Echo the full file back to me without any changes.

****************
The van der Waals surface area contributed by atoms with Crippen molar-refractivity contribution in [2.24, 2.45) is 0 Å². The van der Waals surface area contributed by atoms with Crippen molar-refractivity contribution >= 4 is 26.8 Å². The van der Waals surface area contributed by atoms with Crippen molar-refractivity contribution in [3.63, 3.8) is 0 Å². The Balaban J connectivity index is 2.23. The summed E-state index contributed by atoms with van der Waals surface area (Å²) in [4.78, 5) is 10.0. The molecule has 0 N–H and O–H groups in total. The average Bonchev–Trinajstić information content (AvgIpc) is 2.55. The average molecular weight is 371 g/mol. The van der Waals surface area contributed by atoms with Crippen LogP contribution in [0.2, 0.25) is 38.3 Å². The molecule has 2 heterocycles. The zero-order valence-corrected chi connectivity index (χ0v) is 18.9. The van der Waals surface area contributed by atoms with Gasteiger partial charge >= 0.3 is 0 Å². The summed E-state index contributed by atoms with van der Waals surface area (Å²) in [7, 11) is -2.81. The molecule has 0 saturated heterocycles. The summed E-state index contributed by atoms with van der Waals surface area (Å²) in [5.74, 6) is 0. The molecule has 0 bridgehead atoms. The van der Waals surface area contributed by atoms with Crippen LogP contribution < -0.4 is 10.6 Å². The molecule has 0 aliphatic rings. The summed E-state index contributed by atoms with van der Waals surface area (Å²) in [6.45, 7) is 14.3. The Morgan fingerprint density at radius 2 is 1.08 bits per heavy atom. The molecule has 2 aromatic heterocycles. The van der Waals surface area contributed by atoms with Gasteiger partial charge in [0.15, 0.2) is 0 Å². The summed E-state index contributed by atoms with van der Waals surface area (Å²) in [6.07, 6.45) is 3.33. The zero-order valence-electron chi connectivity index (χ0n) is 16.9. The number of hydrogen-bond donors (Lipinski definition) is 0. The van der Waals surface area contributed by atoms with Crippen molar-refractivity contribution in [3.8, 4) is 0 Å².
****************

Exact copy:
The van der Waals surface area contributed by atoms with Crippen molar-refractivity contribution in [2.24, 2.45) is 0 Å². The van der Waals surface area contributed by atoms with Crippen molar-refractivity contribution >= 4 is 26.8 Å². The van der Waals surface area contributed by atoms with Crippen molar-refractivity contribution in [3.63, 3.8) is 0 Å². The Balaban J connectivity index is 2.23. The summed E-state index contributed by atoms with van der Waals surface area (Å²) in [4.78, 5) is 10.0. The molecule has 0 N–H and O–H groups in total. The average Bonchev–Trinajstić information content (AvgIpc) is 2.55. The average molecular weight is 371 g/mol. The van der Waals surface area contributed by atoms with Crippen LogP contribution in [0.2, 0.25) is 38.3 Å². The molecule has 2 heterocycles. The zero-order valence-corrected chi connectivity index (χ0v) is 18.9. The van der Waals surface area contributed by atoms with Gasteiger partial charge >= 0.3 is 0 Å². The summed E-state index contributed by atoms with van der Waals surface area (Å²) in [7, 11) is -2.81. The molecule has 0 saturated heterocycles. The summed E-state index contributed by atoms with van der Waals surface area (Å²) in [5.74, 6) is 0. The molecule has 0 bridgehead atoms. The van der Waals surface area contributed by atoms with Crippen LogP contribution < -0.4 is 10.6 Å². The molecule has 0 aliphatic rings. The summed E-state index contributed by atoms with van der Waals surface area (Å²) in [6.45, 7) is 14.3. The Morgan fingerprint density at radius 2 is 1.08 bits per heavy atom. The molecule has 2 aromatic heterocycles. The van der Waals surface area contributed by atoms with Gasteiger partial charge in [0.15, 0.2) is 0 Å². The summed E-state index contributed by atoms with van der Waals surface area (Å²) in [6.07, 6.45) is 3.33. The zero-order valence-electron chi connectivity index (χ0n) is 16.9. The number of hydrogen-bond donors (Lipinski definition) is 0. The van der Waals surface area contributed by atoms with Crippen molar-refractivity contribution in [3.8, 4) is 0 Å².